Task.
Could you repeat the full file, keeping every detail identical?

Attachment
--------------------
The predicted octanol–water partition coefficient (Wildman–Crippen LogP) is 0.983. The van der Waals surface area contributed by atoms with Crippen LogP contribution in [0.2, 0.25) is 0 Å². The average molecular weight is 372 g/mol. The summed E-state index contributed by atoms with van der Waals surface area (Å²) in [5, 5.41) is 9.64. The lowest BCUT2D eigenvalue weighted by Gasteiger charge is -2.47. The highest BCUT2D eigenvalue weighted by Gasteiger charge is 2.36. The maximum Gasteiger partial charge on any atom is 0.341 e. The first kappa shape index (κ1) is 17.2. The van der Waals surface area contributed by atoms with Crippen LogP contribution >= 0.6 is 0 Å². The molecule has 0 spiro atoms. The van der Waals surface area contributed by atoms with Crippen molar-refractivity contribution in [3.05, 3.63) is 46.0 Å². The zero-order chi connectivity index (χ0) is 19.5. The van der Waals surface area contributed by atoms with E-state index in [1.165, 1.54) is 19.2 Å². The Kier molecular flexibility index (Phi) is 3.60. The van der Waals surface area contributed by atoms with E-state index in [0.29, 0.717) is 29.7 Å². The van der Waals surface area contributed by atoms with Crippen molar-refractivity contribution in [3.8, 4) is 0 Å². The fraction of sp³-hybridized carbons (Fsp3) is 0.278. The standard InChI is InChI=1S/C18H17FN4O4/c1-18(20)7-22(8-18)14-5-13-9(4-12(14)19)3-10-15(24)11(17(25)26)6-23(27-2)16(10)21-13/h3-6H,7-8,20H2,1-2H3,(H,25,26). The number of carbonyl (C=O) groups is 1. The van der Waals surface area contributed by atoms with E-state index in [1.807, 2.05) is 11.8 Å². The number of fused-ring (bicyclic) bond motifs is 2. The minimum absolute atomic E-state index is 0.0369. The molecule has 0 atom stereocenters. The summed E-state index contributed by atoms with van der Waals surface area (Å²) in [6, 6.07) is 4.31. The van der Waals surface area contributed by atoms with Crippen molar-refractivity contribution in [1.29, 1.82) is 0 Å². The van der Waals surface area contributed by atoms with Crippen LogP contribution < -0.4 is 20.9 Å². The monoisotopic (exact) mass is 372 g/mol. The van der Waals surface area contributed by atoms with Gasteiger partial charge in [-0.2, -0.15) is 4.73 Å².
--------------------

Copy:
The predicted octanol–water partition coefficient (Wildman–Crippen LogP) is 0.983. The van der Waals surface area contributed by atoms with Crippen LogP contribution in [0.2, 0.25) is 0 Å². The average molecular weight is 372 g/mol. The summed E-state index contributed by atoms with van der Waals surface area (Å²) in [5, 5.41) is 9.64. The lowest BCUT2D eigenvalue weighted by Gasteiger charge is -2.47. The highest BCUT2D eigenvalue weighted by Gasteiger charge is 2.36. The maximum Gasteiger partial charge on any atom is 0.341 e. The first kappa shape index (κ1) is 17.2. The van der Waals surface area contributed by atoms with Crippen LogP contribution >= 0.6 is 0 Å². The molecule has 0 spiro atoms. The van der Waals surface area contributed by atoms with Crippen molar-refractivity contribution in [3.05, 3.63) is 46.0 Å². The zero-order chi connectivity index (χ0) is 19.5. The van der Waals surface area contributed by atoms with E-state index in [1.165, 1.54) is 19.2 Å². The Kier molecular flexibility index (Phi) is 3.60. The van der Waals surface area contributed by atoms with E-state index in [0.29, 0.717) is 29.7 Å². The van der Waals surface area contributed by atoms with Crippen molar-refractivity contribution in [3.8, 4) is 0 Å². The fraction of sp³-hybridized carbons (Fsp3) is 0.278. The standard InChI is InChI=1S/C18H17FN4O4/c1-18(20)7-22(8-18)14-5-13-9(4-12(14)19)3-10-15(24)11(17(25)26)6-23(27-2)16(10)21-13/h3-6H,7-8,20H2,1-2H3,(H,25,26). The number of carbonyl (C=O) groups is 1. The van der Waals surface area contributed by atoms with E-state index in [1.807, 2.05) is 11.8 Å². The number of fused-ring (bicyclic) bond motifs is 2. The minimum absolute atomic E-state index is 0.0369. The molecule has 0 atom stereocenters. The summed E-state index contributed by atoms with van der Waals surface area (Å²) in [6, 6.07) is 4.31. The van der Waals surface area contributed by atoms with Crippen molar-refractivity contribution in [1.29, 1.82) is 0 Å². The van der Waals surface area contributed by atoms with Crippen LogP contribution < -0.4 is 20.9 Å². The monoisotopic (exact) mass is 372 g/mol. The van der Waals surface area contributed by atoms with Gasteiger partial charge in [-0.2, -0.15) is 4.73 Å².